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Illinois is the largest exporter of goods in the Midwest, and one of the most active states in the US. Our terminals, airports, harbors, rail yards and foreign trade zones move billions of dollars annually. Over 300,000 jobs are sustained by exports. The number of Illinois small and medium-sized exporters is nearing 25,000. World trade is imbedded into our state and most importantly, we are very good at it. These tips provide guidance for Illinois businesses working to drive foreign trade:

1. Get Ready to Export: Start with online tools such as , the U.S. Small Business Administration, and the Illinois Department of Commerce. These entities offer webinars and trainings that will help you define the scope of your project, set appropriate goals, and grasp commitments necessary for success.

2. Develop an Action Plan: Locate trained advisors to guide you. The Illinois International Trade Center Network is a great starting point. They provide guidance on a variety of topics, including marketing, contracts, documentation, compliance and much more. Trade facts by industry and country are generally part of the ITC's resources. The need for a plan is more acute as you grow your business. An action plan should include marketing, operational, and administrative topics.

3. Open International Doors: The state's Office of Trade and Investment serves both the administration and Illinois businesses in the pursuit of international opportunities. With personnel located in Chicago and around the world, quality matchmaking and marketing can be arranged. A good starting portal for federal help is the US Commercial Service, part of the Department of Commerce. These organizations provide valuable, hard-to-obtain research, in-country networking and high quality trade missions.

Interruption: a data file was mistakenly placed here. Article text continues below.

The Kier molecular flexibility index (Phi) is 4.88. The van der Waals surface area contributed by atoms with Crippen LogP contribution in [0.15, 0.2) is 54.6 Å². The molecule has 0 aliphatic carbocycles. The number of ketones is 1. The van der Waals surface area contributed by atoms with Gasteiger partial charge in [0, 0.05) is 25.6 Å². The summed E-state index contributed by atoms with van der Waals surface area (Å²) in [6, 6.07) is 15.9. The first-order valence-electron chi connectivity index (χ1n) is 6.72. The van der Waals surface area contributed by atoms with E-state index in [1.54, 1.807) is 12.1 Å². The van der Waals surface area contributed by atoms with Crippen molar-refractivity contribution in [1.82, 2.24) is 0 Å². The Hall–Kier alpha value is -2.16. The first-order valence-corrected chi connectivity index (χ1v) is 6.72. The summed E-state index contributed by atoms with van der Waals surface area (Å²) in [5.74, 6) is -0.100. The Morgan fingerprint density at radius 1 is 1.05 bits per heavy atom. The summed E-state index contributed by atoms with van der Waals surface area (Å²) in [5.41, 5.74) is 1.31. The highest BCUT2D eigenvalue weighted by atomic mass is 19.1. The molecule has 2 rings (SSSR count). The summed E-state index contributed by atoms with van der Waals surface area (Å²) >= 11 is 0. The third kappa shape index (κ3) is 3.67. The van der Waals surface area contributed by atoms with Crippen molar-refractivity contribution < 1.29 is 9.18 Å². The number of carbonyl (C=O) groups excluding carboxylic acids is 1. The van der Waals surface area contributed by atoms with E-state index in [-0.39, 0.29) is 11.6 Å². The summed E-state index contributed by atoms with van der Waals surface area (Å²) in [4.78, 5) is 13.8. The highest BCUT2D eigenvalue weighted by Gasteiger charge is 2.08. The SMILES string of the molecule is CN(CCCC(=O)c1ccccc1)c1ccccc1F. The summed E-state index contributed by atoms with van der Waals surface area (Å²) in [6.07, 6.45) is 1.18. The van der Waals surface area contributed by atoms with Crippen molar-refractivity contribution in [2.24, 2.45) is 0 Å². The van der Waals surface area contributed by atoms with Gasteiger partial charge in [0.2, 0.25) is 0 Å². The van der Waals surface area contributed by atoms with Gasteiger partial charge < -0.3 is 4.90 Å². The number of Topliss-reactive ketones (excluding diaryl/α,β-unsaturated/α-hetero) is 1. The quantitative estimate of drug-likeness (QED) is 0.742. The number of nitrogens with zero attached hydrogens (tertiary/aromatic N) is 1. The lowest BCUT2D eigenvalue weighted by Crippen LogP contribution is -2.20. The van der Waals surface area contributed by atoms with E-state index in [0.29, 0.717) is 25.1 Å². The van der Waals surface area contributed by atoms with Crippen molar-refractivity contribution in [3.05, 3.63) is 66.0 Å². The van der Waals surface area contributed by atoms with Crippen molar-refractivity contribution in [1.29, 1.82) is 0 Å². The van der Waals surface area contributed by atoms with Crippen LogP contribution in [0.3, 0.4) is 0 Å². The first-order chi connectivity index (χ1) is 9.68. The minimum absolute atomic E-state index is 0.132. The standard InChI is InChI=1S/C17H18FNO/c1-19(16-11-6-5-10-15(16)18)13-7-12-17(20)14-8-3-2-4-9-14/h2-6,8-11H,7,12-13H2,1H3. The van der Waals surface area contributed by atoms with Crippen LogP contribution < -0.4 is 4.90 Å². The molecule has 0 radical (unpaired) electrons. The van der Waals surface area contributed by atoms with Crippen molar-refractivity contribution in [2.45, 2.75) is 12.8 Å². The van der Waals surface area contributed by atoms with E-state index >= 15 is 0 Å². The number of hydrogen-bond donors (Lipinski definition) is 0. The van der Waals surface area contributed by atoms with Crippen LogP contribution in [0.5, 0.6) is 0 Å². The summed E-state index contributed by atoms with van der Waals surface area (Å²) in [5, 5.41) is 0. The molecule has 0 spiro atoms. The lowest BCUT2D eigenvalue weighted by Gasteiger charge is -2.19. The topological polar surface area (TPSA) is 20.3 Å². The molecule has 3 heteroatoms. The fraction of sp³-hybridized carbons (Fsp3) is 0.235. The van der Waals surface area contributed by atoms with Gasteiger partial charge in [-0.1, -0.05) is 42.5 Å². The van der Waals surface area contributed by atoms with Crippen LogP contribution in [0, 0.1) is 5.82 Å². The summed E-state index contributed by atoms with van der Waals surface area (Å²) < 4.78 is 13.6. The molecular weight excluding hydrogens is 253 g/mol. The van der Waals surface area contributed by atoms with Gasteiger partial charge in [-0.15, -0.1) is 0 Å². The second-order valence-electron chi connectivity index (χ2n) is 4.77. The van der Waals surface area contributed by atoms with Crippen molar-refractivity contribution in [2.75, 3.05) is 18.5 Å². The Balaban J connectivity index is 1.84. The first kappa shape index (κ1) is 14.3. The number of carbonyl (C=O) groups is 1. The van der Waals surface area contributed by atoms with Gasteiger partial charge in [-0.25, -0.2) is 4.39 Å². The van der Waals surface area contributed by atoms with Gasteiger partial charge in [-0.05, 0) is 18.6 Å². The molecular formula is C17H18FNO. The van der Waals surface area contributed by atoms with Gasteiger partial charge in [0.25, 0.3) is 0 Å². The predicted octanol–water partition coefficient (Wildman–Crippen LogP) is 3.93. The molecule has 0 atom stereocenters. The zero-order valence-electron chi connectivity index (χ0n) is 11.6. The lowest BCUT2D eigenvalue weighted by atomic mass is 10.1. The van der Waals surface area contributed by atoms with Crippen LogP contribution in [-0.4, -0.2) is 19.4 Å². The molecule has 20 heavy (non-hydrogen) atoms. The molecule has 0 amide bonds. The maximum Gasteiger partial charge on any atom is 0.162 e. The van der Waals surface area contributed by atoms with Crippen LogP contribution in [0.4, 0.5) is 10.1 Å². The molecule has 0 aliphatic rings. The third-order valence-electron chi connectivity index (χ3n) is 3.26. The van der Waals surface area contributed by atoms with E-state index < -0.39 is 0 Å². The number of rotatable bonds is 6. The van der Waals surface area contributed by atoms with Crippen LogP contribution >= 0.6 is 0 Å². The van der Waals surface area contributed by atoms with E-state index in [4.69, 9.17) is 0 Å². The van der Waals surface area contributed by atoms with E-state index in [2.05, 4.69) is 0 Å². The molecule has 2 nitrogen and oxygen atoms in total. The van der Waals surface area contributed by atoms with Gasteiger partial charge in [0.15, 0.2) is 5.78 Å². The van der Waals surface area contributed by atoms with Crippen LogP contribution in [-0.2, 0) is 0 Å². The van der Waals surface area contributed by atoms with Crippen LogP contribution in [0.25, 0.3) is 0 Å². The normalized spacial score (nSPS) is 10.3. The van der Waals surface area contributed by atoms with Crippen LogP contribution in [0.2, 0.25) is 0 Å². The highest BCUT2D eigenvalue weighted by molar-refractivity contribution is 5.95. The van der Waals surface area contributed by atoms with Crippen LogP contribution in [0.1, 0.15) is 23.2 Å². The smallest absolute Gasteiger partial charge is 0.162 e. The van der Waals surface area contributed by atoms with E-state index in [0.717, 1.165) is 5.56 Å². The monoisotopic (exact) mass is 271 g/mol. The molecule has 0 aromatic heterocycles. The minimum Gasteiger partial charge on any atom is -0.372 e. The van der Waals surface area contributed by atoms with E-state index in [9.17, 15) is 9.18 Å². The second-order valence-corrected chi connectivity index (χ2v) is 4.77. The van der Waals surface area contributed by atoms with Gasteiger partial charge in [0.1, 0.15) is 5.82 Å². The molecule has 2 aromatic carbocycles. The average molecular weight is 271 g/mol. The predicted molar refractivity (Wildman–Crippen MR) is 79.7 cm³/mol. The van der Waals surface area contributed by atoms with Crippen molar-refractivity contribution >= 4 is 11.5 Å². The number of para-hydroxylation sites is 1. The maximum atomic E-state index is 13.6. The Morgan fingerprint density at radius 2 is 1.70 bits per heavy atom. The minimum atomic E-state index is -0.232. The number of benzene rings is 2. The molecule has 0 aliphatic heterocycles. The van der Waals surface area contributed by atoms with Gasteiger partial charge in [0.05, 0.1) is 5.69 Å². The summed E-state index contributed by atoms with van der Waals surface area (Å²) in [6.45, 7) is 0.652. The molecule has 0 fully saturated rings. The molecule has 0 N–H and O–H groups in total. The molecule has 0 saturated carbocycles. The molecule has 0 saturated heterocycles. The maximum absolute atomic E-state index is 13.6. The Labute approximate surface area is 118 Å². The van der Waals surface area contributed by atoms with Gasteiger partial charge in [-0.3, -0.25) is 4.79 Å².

4. Move Cautiously with Trading Partners: Once outside US borders, international law, courts and customs change the complexion of "standard" business practices. Terminology and terms of sale are not the same as domestic practices. In most cultures, durable relationships are built over time, not by a single transaction. Reach out to trusted subject matter experts, such as law firms having foreign trade experience and major commercial banks offering specialized customer service.

5. Cross Borders with Intention: Start with the US Customs and Border Protection to understand your role in securing our commercial borders. You will learn about foreign trade agreements, duties, and geo-politics. Shippers, including small package services, provide helpful guidelines and can alert you to trade issues. It is your firm's responsibility to comply with requirements.

6. Ship the Goods: Freight forwarders are often the unsung heroes of international commerce. From factory to truck and from ship to air, the forwarder keeps things moving across countries because of their attention to detail. Forwarders generally specialize in certain regions, making long-term relationships with your trading partners an essential component of your success.

7. Manage Your Risk: Insurance and bonding services are heavily involved with international commerce. Loss, damage, and theft are realities of the large distances involved. In addition currency rates add challenge. Do your research and explore federal resources, like the Small Business Administration and US Ex-Im Bank to minimize risk.

8. Sell Your Services: Technology and information transfer to foreign countries is certainly of keen interest to the US government. Export controls regulate the transfer of items out of the US, including software, technology and services. This is a continually evolving area since travelling with a laptop or smart phone, storage on a cloud-based server, or the transfer of information to any foreign national can require an export license. Start with the questions and answers found in the Governmental Guide to Exporting IT Equipment and Services.

9. Protect Your Brand: For marketers, international trade is still a pretty wild frontier, despite improvements in global enforcement. Start with the US Patent and Trademark Office to gain some insights about risk and recourse. One useful strategy is to limit information, such as a recipe or product specifications, that you divulge.

10. Become Well Versed in Local Languages: Translating information into a target market's language is a sign of respect and commitment. Translation services are easily found online, but it is still wise to have translated documents vetted by more than one source so that you can ensure any vendors you work with are providing reliable and accurate services. 


By Steven Groner, Community and Economic Development Educator, University of Illinois Extension